Memorandum of Conversation, by the Chief of the Division of Near Eastern Affairs (Murray)

The Iranian Minister came to see me yesterday by appointment and said that he desired again to touch upon the question of the extension of credit to the Iranian Government by the Export-Import Bank.

Mr. Schayesteh referred to his conversation with Mr. Pierson, President of the Bank, some little time ago, and to Mr. Pierson’s statement that if and when the lending authority of the Bank was extended by congressional action it might be feasible to give further consideration to the requests of the Iranian Government. Mr. Schayesteh had in mind the recent extension of the lending authority of the Bank to $100,000,000, and he is obviously hopeful that in view of this development favorable action may be taken upon the Iranian Government’s request for the extension of credit in connection with the very considerable purchases ($75,000,000 has been mentioned) which that Government proposes to make in this country. The Minister quoted Mr. Pierson as having had a favorable impression of Iran’s credit position, and he mentioned in this connection the accomplishment of the Iranian Government in financing the Trans-Iranian Railway, costing nearly $150,000,000, out of current revenue. He added that the firms employed to do this construction had not had the slightest difficulty in collecting from the Iranian Government.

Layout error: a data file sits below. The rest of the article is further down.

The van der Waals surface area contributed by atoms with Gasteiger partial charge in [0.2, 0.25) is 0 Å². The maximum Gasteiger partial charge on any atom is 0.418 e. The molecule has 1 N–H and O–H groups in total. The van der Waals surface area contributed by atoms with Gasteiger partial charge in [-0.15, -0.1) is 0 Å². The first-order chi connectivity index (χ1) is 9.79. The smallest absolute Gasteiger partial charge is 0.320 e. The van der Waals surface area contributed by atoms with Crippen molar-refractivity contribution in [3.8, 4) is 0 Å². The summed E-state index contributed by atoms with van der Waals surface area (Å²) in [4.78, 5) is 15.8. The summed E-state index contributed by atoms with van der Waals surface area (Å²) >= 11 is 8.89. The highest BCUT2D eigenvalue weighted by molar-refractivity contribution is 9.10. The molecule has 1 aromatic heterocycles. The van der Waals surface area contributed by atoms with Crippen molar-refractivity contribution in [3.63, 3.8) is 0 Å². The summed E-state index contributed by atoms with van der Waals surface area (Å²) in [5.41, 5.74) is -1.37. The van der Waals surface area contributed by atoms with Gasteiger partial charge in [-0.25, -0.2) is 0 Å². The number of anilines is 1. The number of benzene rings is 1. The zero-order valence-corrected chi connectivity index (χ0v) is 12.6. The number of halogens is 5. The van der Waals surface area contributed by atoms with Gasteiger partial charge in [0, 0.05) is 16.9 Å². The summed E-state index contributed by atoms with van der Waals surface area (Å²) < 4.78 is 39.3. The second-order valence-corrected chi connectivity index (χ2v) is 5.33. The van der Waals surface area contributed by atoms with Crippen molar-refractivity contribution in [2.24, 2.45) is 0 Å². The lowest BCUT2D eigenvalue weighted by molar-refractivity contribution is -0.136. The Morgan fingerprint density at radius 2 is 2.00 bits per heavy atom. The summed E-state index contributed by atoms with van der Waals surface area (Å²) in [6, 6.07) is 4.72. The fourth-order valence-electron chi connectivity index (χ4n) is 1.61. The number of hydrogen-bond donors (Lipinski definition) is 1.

I told the Minister that it was my understanding that the Export-Import Bank extended credit to American exporters upon the presentation of a concrete proposal to the Bank and that it would therefore seem that the Bank might expect to have before it such proposals before serious consideration in this matter could be given. The Minister emphasized, however, that what he had in mind was the establishment of a given credit which could be drawn upon by American exporters or by American firms when they would have come to an agreement with the Iranian Government regarding specific purchases.

The Minister expressed the earnest hope that the Department would interest itself in this matter not only because it considered the Iranian Government’s request to be a good “business proposal”, but also because of the larger political aspects of the situation affecting Iran. He stated in this connection that since the Bank had financed certain [Page 639]exports to Sweden he saw no reason why the same assistance should not be rendered in the case of Iran.

I promised the Minister that I would not fail to bring his views to the attention of Mr. Pierson and suggested at the same time that he discuss the matter further with him in person.